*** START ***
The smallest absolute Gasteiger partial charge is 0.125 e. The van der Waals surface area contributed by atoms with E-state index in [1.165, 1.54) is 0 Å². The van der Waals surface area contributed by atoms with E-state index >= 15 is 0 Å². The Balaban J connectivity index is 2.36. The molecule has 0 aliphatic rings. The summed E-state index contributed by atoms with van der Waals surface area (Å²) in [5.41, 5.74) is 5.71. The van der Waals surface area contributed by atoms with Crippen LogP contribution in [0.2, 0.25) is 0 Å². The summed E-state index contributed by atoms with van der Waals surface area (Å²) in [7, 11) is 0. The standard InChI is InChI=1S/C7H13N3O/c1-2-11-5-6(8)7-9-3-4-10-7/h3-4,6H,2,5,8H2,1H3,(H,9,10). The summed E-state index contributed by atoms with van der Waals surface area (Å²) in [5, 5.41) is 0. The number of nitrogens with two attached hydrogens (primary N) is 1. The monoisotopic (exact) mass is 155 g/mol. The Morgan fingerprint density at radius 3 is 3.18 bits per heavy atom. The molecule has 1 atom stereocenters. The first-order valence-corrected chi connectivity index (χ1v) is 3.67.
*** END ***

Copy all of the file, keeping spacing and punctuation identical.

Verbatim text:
The smallest absolute Gasteiger partial charge is 0.125 e. The van der Waals surface area contributed by atoms with E-state index in [1.165, 1.54) is 0 Å². The van der Waals surface area contributed by atoms with E-state index >= 15 is 0 Å². The Balaban J connectivity index is 2.36. The molecule has 0 aliphatic rings. The summed E-state index contributed by atoms with van der Waals surface area (Å²) in [5.41, 5.74) is 5.71. The van der Waals surface area contributed by atoms with Crippen LogP contribution in [0.2, 0.25) is 0 Å². The summed E-state index contributed by atoms with van der Waals surface area (Å²) in [7, 11) is 0. The standard InChI is InChI=1S/C7H13N3O/c1-2-11-5-6(8)7-9-3-4-10-7/h3-4,6H,2,5,8H2,1H3,(H,9,10). The summed E-state index contributed by atoms with van der Waals surface area (Å²) in [5, 5.41) is 0. The number of nitrogens with two attached hydrogens (primary N) is 1. The monoisotopic (exact) mass is 155 g/mol. The Morgan fingerprint density at radius 3 is 3.18 bits per heavy atom. The molecule has 1 atom stereocenters. The first-order valence-corrected chi connectivity index (χ1v) is 3.67.